Spotlight on Cultural Landscapes
Dumbarton Oaks Fellowship and Research Opportunities
Applications are now open for research funding in the 2020-2021 academic year. Residential fellowships enable advanced graduate students and scholars who hold appropriate final degree and/or are established in their fields to spend a summer, term, academic year, or two years pursuing research. Plant Humanities Fellowships provide additional opportunities for digital humanities work on a new initiative with JSTOR and the Andrew W. Mellon Foundation. For those looking for a short residence, One-Month Research Awards are open to holders of relevant final degrees, and Short-Term Predoctoral Residencies to advanced graduate students. Project Grants typically fund archeological fieldwork, documentation of materials at risk of loss, and/or primary research of a specific designed landscape. Finally, graduate students and advanced undergraduates are encouraged to apply for the Bliss Symposium Awards, a travel grant supporting attendance at three annual symposia. (Applications for the Pre-Columbian symposium are due August 1, after which deadlines will be announced for the 2020 Byzantine symposium and Garden and Landscape symposium.) Details below.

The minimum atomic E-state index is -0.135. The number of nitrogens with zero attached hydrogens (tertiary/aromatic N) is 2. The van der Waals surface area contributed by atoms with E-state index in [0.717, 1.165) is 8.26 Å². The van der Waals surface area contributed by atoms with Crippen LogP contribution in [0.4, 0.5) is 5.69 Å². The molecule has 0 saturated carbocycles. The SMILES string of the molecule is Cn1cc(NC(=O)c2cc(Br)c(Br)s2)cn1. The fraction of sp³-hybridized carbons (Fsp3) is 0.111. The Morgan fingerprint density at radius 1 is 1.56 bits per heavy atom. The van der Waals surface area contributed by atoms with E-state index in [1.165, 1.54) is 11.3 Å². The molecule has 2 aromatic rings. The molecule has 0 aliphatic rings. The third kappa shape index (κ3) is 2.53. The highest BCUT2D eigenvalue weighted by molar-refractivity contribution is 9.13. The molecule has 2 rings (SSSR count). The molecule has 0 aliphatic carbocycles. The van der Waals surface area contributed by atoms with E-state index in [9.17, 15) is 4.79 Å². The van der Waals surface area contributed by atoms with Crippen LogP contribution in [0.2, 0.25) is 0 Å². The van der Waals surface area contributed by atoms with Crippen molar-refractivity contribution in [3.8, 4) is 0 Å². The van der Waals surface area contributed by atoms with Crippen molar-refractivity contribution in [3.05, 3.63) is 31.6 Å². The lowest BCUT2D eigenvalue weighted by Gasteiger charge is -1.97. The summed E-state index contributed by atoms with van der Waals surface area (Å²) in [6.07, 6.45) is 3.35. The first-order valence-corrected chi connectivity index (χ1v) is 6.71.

2019 Historic Landscapes Institute “Preserving Jefferson’s Gardens and Landscapes”
Sunday, June 23, 2019 - 12:00pm to Friday, June 28, 2019 - 12:00pm
This one-week course uses Monticello and the University of Virginia as outdoor classrooms to study historic landscape preservation. Lectures, workshops, field trips and practical working experiences introduce students to the fields of landscape history, garden restoration and historical horticulture. In recognition of generous support from the Harrison Foundation, graduates will be named Harrison Fellows of the Historic Landscape Institute. A fee is charged; application is required. Limited scholarships available for full-time college students or employees of non-profit historic sites.